Latin America Trade
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American Consumers pay more for shrimp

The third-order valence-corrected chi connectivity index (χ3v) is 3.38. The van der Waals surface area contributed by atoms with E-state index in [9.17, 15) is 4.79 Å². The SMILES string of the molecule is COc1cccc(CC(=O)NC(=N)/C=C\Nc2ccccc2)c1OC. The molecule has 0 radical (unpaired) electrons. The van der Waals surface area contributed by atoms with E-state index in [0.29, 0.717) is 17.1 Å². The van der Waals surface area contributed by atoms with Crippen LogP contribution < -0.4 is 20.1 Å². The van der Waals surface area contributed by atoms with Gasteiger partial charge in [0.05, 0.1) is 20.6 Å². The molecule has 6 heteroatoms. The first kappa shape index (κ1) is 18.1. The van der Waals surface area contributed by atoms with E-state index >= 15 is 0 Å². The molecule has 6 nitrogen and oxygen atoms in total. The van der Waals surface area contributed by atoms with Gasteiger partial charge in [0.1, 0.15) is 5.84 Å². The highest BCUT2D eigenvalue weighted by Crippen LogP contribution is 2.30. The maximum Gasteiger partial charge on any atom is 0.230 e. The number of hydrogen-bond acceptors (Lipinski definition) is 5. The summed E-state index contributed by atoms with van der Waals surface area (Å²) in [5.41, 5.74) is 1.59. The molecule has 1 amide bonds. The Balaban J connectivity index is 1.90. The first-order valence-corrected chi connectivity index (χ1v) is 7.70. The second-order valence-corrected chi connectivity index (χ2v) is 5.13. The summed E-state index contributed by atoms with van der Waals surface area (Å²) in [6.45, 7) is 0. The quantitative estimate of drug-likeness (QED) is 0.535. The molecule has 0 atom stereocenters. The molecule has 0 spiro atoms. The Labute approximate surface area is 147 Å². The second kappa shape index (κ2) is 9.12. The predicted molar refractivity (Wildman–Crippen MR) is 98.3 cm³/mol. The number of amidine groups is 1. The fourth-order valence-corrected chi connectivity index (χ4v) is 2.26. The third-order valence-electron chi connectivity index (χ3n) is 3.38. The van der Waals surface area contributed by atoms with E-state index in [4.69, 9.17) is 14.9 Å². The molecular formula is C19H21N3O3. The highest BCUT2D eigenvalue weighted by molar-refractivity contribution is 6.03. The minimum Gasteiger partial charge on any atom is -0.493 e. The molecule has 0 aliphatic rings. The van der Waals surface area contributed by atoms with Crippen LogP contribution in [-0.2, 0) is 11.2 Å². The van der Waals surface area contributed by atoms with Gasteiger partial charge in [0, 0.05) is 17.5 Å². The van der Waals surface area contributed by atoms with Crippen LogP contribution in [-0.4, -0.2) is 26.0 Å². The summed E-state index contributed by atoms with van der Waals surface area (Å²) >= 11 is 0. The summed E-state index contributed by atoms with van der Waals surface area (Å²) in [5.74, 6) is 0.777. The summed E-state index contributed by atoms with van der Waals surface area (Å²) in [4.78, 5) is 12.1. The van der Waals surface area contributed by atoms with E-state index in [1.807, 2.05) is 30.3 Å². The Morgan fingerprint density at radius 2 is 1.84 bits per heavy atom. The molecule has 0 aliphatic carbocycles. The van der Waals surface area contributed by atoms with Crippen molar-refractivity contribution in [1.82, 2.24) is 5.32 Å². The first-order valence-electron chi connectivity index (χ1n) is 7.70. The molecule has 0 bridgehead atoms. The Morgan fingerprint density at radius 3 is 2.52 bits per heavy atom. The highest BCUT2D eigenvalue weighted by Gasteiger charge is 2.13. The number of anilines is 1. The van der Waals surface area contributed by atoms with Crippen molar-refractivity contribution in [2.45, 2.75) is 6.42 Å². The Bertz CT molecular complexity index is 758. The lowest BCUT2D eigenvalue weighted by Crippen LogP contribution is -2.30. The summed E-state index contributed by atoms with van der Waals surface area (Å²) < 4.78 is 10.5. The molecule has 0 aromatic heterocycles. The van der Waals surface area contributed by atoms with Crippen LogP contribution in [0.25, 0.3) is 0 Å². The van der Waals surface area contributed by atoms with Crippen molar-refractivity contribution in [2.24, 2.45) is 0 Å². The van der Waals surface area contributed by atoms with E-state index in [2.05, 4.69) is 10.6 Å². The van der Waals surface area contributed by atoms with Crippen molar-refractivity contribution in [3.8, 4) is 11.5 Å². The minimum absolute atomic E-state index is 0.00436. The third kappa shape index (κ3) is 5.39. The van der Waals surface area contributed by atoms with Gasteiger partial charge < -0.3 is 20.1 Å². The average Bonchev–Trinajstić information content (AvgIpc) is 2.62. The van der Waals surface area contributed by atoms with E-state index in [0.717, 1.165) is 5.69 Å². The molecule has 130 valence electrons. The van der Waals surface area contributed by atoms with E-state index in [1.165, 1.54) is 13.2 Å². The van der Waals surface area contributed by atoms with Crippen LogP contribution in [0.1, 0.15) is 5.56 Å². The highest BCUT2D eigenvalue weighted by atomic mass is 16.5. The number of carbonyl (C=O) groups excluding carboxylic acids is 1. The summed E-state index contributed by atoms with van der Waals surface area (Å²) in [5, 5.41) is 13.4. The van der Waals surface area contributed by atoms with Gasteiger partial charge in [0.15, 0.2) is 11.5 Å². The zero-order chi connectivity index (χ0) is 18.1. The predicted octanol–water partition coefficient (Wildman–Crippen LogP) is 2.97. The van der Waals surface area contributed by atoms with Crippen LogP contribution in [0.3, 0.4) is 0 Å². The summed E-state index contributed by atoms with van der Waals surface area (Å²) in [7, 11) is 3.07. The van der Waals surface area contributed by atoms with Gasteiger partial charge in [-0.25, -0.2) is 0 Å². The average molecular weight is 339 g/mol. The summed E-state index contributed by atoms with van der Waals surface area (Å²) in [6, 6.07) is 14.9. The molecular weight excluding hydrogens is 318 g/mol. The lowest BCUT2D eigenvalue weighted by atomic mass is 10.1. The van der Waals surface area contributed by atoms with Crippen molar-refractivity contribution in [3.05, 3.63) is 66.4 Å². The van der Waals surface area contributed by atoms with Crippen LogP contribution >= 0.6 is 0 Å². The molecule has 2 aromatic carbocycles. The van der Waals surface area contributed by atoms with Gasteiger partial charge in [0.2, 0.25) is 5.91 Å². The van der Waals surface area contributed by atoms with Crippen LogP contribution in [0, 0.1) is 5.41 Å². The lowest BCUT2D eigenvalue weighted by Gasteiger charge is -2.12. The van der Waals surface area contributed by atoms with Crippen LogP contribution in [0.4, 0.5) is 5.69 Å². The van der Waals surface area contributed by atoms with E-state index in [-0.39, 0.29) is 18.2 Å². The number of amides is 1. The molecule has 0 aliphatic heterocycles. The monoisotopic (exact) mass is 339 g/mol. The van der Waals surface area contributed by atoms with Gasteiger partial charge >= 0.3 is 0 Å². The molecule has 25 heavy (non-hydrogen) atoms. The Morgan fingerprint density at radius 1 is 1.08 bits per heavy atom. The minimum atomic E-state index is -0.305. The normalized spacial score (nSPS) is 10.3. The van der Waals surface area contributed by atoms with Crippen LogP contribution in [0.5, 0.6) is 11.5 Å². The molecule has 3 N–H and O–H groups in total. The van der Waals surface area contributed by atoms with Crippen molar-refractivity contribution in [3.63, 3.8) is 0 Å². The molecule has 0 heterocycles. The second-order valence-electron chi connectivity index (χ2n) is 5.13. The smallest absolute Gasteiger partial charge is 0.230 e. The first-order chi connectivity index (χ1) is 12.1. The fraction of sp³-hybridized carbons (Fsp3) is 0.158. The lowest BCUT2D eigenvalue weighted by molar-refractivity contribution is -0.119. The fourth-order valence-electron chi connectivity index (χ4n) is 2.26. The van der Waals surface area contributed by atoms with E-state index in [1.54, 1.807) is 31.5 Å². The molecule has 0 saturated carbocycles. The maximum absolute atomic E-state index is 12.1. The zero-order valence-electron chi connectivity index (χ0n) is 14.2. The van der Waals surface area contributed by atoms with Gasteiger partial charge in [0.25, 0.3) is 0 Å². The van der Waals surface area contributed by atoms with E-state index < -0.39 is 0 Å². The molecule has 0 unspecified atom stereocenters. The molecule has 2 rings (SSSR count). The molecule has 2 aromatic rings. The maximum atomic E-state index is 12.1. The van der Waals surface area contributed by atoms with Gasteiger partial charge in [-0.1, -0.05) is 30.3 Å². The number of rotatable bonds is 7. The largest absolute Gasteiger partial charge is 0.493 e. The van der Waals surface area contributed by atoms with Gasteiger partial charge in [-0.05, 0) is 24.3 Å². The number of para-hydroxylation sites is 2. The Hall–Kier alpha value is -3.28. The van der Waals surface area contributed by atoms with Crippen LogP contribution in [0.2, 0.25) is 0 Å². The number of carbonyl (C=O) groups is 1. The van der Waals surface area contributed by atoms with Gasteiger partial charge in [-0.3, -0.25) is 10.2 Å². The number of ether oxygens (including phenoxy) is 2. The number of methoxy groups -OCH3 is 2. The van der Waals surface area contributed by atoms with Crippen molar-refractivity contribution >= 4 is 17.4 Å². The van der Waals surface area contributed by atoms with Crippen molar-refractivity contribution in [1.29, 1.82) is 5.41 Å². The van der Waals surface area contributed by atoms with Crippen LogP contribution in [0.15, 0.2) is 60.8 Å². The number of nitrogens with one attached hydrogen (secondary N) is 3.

The CITAC/ASDA Shrimp Task Force said that final duty margins on imported shrimp from China and Vietnam announced by the Department of Commerce (DOC) will result in US consumers paying higher prices for America’s #1 seafood, and will do nothing to help the domestic shrimp industry. The Shrimp Task Force urged the International Trade Commission (ITC) to vote against the imposition of duties that could harm both consumers and thousands of American workers whose jobs depend on access to affordable shrimp imports. The DOC announced final margins on imports of shrimp for mandatory respondents from China ranging from zero to 84.93%, and for mandatory respondents from Vietnam from 4.13 to 25.76%. The “Section A” rate—the rate applicable to companies that were not specifically investigated but that proved their independence from the government—increased from 49.09% to 55.23% for companies in China, and decreased from 16.1% to 4.38% for companies in Vietnam. The countrywide rate remained the same for China 112.81%, and decreased from 93.13% to 25.76% for Vietnam. The revised rates become effective on the day of publication in the Federal Register, or in approximately one week. They will remain in effect if the ITC makes an affirmative injury determination in January, but will be removed if ITC makes a negative determination. The DOC will announce final dumping duties for the four “market economy” countries named in the anti- dumping petition—Thailand, India, Ecuador, and Brazil—by December 17. “Thousands of family-owed restaurants and businesses will now be forced to pay these duties—a new federal tax—that, thanks to the Byrd Amendment, will go right into the pockets of the petitioners,” said Wally Stevens, Chairman of the Shrimp Task Force. “The way that US trade law is being applied in the shrimp case sends the message that the US Government will protect companies that simply want protection from competition over American consumers and companies who can compete—and are thriving—in the global marketplace.” Thanks to reasonably priced, high-quality shrimp that is efficiently produced overseas, shrimp has risen to become America’s #1 seafood. Last year, Americans consumed a record four pounds of shrimp per person, up from 3.7 pounds in 2002. Imports account for roughly ninety percent of total U.S. shrimp consumption. “The fact is that the DOC’s methodology for ‘non-market’ economies almost always creates dumping margins in these investigations,” said Wally Stevens, Chairman of the Shrimp Task Force. “Their methodology is biased in favor of protectionist interests from the start. Through its use of ‘surrogate values,’ DOC investigators substitute actual sales or production costs of shrimp producers in China and Vietnam with estimated prices cherry-picked from other countries. Further, by using its unfair ‘zeroing’ methodology, in which negative dumping margins are effectively ignored, DOC creates dumping margins that would otherwise not exist. Zeroing was even ruled illegal by the WTO.” “The Shrimp Task Force will continue to fight this unfair and ill-advised food tax, which will hit American families and American businesses that count on access to high-quality, imported shrimp right in their pocketbooks,” Stevens concluded. “The US businesses that rely on access to imported shrimp—restaurants, grocery stores, distributors, trucking companies, cold storage and logistics companies, and importers—together employ tens of thousands of US workers, twenty times those employed in the domestic shrimp industry.” Copies of the DOC fact sheet on the final decision will be available at http://www.ita.doc.gov/media, or by calling the Office of Public Affairs at 202-482-3809. In response to the threat that these food taxes pose to consumers and the consuming industries that serve them, the Consuming Industries Trade Action Coalition (CITAC) and the American Seafood Distributors Association (ASDA) formed the CITAC/ASDA Shrimp Task Force, joining concerned grocers, restaurants, processors, dist
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